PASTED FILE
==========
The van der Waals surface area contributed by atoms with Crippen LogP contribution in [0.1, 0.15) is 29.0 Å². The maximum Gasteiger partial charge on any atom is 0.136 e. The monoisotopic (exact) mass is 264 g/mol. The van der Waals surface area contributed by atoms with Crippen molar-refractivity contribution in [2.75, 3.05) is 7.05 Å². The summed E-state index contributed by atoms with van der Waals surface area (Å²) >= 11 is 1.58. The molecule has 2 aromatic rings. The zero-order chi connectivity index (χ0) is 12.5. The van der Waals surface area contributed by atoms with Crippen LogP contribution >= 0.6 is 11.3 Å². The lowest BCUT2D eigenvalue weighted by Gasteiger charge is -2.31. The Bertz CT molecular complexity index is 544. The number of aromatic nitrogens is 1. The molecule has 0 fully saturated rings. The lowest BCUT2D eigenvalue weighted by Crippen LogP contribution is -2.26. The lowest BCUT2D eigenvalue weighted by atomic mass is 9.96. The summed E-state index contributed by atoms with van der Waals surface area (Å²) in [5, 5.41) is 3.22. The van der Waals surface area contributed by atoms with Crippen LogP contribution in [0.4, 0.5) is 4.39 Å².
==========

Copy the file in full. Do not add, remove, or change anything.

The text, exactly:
The van der Waals surface area contributed by atoms with Crippen LogP contribution in [0.1, 0.15) is 29.0 Å². The maximum Gasteiger partial charge on any atom is 0.136 e. The monoisotopic (exact) mass is 264 g/mol. The van der Waals surface area contributed by atoms with Crippen molar-refractivity contribution in [2.75, 3.05) is 7.05 Å². The summed E-state index contributed by atoms with van der Waals surface area (Å²) >= 11 is 1.58. The molecule has 2 aromatic rings. The zero-order chi connectivity index (χ0) is 12.5. The van der Waals surface area contributed by atoms with Crippen LogP contribution >= 0.6 is 11.3 Å². The lowest BCUT2D eigenvalue weighted by Gasteiger charge is -2.31. The Bertz CT molecular complexity index is 544. The number of aromatic nitrogens is 1. The molecule has 0 fully saturated rings. The lowest BCUT2D eigenvalue weighted by Crippen LogP contribution is -2.26. The lowest BCUT2D eigenvalue weighted by atomic mass is 9.96. The summed E-state index contributed by atoms with van der Waals surface area (Å²) in [5, 5.41) is 3.22. The van der Waals surface area contributed by atoms with Crippen LogP contribution in [0.4, 0.5) is 4.39 Å².